And why am I putting myself through this? Because there’s a Sailor Moon fanfic that has been bouncing around in my head for over two years now. I’ve played with it, plotted it, planned it…but have never gotten around to writing it. See, I’m one of those people who works best to a deadline. NaNoWriMo has provided me with that deadline.

Things I have learned in the first week:

  • I thought getting ahead on my word count would take some pressure off. Nope. I just obsess over maintaining my lead instead.
  • Having “writing buddies,” as they’re called, helps. The same competitive streak that nudges me into entering things in the state fair also pushes me to keep my word count up around everyone else’s. Plus, it’s nice to be able to occasionally rant to someone who’s going through the same hell you are.
  • It’s fun not only to not pay attention to all the rules of good writing, but to be able to deliberately break them as needed. You know how you’re supposed to eliminate as many adverbs as possible? Forget that. Adverbs are words, you need words: put as many adverbs in as you can stand. I’m also indulging in giant expository lumps as well as a lot of “As you know, Bob…”-style dialogue. Whee!
  • I’m going to develop a taste for Baroque music at this rate. Everything else I’ve tried has proven to be way too distracting, but dead silence is distracting in its own way.
  • I was five days in before I remembered that I’ve had good results in the past by using the Pomodoro Technique for staying focused. It’s working for me for this as well. That’s probably because it creates micro-deadlines. Me and deadlines: we’re an item. ❤
  • Anyone who does this by jumping in with nothing more than a story idea has my profoundest admiration. The first week alone has confirmed my suspicions that if I don’t map this sort of thing out ahead of time, I’m doomed.
  • This is cutting into my knitting time. I miss knitting. 😦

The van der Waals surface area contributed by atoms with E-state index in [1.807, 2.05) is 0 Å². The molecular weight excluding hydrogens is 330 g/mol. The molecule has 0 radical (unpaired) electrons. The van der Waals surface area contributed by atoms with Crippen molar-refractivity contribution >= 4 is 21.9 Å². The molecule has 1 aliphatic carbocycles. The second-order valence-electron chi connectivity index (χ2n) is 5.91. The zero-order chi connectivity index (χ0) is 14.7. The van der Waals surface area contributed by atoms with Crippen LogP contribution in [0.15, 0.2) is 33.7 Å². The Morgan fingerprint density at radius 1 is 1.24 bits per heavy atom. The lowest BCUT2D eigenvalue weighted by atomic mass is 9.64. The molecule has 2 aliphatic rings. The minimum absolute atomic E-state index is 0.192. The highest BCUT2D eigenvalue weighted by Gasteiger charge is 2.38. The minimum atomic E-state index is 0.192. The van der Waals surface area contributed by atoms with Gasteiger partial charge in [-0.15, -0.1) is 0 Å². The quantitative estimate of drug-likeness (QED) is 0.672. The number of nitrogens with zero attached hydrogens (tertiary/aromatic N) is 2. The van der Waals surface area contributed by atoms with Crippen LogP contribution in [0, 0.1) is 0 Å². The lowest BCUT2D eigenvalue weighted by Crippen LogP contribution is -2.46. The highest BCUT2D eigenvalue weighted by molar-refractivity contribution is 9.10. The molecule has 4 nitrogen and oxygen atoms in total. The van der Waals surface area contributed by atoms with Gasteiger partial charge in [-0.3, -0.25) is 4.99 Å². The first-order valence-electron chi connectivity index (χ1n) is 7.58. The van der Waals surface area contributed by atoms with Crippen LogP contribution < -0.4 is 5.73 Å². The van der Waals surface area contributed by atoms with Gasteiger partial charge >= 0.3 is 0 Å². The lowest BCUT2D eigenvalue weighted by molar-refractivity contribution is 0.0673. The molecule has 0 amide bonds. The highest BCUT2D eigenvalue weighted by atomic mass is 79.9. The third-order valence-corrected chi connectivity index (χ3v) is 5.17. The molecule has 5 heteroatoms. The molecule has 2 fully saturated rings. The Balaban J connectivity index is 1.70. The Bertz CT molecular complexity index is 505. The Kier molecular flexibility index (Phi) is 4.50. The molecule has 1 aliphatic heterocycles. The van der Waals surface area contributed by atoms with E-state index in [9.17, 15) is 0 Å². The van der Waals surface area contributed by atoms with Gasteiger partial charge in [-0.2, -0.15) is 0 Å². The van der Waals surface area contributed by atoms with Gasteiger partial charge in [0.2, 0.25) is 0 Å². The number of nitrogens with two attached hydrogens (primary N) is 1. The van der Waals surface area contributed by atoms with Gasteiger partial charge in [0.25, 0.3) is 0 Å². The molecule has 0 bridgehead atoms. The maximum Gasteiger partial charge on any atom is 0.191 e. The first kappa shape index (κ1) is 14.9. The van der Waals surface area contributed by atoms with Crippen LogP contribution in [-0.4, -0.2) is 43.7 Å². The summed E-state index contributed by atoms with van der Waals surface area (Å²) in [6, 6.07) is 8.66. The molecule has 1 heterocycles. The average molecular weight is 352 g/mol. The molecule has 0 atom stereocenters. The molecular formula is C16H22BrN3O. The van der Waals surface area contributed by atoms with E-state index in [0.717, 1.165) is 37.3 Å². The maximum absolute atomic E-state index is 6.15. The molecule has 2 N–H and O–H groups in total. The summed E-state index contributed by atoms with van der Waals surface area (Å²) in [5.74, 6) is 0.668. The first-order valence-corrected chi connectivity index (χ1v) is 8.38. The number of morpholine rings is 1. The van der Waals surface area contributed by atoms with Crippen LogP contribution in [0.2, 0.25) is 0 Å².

• This has also eliminated my TV-watching time, and it took me the better part of the week to notice. This undoubtedly says something about the importance of TV in my life.
  • I won’t be reading fiction until December 1. I can’t afford to get lost in someone else’s fantasy world when I’m trying to put mine together. Luckily I have plenty of nonfiction on my to-be-read list.

And…back to the ever-growing draft. Still another 1,200 words or so before I sleep!

NaNoWriReMo

I know how easy it can be to see what you expect rather than what’s there, so I want to make it clear that this isn’t a post about NaNoWriMo (National Novel Writing Month). My November—and okay, my October as well—would more accurately be called NaNoWriReMo: National Novel Writing Reading Month. Which is to say, I’ve spent the past two months reading books on how to write novels. I know several people who tackled NaNoWriMo this year, and I’m cheering them all on. After reading all these books, I’m also overwhelmed by the magnitude of the task: I may have had some sort of hope of organized learning when I started all this reading, but by now, it’s just an indistinguishable ocean of writing instruction sloshing around in my head.